Bank of New York Mellon left this banker at the altar.
The New York bank quietly cut five members of its bond sales team last month amid a broader slump in trading — including one 14-year veteran who was just days from his Bahamas wedding, The Post has learned.
The institution bid adieu to Daniel Short, a fixed-income salesman who’s been with the bank since 2007, on May 20 — just six days before his lavish wedding at the Grand Hyatt Baha Mar on the island of Nassau, according to sources familiar with the cutbacks.
The other bond salespeople axed are Vincent Marchewka, Reginald Funderburk, Richard Rinaldi and Terry Salzer, one source said.
Salzer hung up on a reporter after he identified himself. The rest didn’t return requests for comment.
The cuts are the most recent wave of layoffs this year at the bank, which was started 238 years ago by New York Post founder Alexander Hamilton. As of the end of March, Bank of New York Mellon had 49,800 employees, down 4.4 percent from the same time last year amid cost-cutting efforts by CEO Charles Scharf.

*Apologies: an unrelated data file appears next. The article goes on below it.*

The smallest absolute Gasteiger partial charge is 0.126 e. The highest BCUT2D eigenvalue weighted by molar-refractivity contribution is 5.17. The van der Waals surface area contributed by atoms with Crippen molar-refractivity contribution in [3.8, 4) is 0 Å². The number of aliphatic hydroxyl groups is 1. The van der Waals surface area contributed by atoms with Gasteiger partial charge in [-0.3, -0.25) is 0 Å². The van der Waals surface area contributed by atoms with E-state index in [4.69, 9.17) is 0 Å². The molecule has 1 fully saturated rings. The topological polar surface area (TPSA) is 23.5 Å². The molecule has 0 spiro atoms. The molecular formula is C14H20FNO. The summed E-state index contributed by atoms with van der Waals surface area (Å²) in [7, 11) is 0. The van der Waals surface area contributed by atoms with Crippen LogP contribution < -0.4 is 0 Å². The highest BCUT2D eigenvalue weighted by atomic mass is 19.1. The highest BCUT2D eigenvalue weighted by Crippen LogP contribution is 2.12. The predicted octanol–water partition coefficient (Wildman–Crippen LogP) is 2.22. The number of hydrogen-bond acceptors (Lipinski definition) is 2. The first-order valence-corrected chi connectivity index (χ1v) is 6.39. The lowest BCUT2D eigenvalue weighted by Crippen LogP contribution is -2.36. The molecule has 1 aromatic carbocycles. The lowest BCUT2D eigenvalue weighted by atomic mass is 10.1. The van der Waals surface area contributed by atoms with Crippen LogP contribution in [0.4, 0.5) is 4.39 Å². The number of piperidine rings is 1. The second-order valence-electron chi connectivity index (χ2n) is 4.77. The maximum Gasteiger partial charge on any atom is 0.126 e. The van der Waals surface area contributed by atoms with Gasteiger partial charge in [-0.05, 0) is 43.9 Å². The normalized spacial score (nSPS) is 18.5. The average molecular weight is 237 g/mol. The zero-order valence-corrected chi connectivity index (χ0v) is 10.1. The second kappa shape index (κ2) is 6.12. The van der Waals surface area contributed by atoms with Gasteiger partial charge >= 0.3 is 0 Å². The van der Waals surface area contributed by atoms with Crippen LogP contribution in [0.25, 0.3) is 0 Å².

The bank let go of the five salesmen just one day before it was announced that their boss, E.G. Fischer, a BNY Mellon managing director who oversaw bond and stock sales and trading, had left for Mariner Investment Group, a hedge fund.
The bank’s decision to terminate the five staffers is intensifying tensions between traders who have been there for years and a relatively new group of executives in the markets group hired from Deutsche Bank, sources said.
The veteran BNY Mellon staffers increasingly feel that they are being squeezed out by the newcomers, one source said.
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Among the ex-Deutsche hires in recent years are Adam Vos, head of foreign exchange; Piers Murray, managing director in operations; Rebecca Crowe, chief administrative officer; and Teddy Cho, CTO — all of whom joined in 2016. Jason Vitale, CFO of foreign exchange, joined in 2017 — also from Deutsche.
“We continue to optimize our global business structure to increase efficiency, enable faster decision-making and better serve our clients. As a result of these strategic actions, periodic staff reductions may occur,” spokeswoman Jennifer Hendricks Sullivan, said in a statement.
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